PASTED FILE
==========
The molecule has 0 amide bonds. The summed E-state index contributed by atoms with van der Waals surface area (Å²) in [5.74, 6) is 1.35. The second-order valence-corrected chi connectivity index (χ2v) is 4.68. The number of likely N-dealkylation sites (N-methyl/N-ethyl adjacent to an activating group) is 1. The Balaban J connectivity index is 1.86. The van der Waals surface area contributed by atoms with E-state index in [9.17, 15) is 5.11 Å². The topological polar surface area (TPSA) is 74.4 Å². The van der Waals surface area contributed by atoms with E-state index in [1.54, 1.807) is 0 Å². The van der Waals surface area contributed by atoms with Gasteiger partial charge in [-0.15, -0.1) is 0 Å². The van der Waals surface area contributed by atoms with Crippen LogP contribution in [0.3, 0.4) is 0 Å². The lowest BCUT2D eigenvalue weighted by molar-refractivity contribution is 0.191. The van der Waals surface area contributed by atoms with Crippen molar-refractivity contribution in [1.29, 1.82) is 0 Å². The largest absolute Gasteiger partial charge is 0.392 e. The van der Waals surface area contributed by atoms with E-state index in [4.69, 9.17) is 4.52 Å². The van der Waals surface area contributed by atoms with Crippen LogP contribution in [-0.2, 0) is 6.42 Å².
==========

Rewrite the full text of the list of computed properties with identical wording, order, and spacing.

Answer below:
The molecule has 0 amide bonds. The summed E-state index contributed by atoms with van der Waals surface area (Å²) in [5.74, 6) is 1.35. The second-order valence-corrected chi connectivity index (χ2v) is 4.68. The number of likely N-dealkylation sites (N-methyl/N-ethyl adjacent to an activating group) is 1. The Balaban J connectivity index is 1.86. The van der Waals surface area contributed by atoms with E-state index in [9.17, 15) is 5.11 Å². The topological polar surface area (TPSA) is 74.4 Å². The van der Waals surface area contributed by atoms with E-state index in [1.54, 1.807) is 0 Å². The van der Waals surface area contributed by atoms with Gasteiger partial charge in [-0.15, -0.1) is 0 Å². The van der Waals surface area contributed by atoms with Crippen LogP contribution in [0.3, 0.4) is 0 Å². The lowest BCUT2D eigenvalue weighted by molar-refractivity contribution is 0.191. The van der Waals surface area contributed by atoms with Crippen molar-refractivity contribution in [1.29, 1.82) is 0 Å². The largest absolute Gasteiger partial charge is 0.392 e. The van der Waals surface area contributed by atoms with E-state index in [4.69, 9.17) is 4.52 Å². The van der Waals surface area contributed by atoms with Crippen LogP contribution in [-0.2, 0) is 6.42 Å².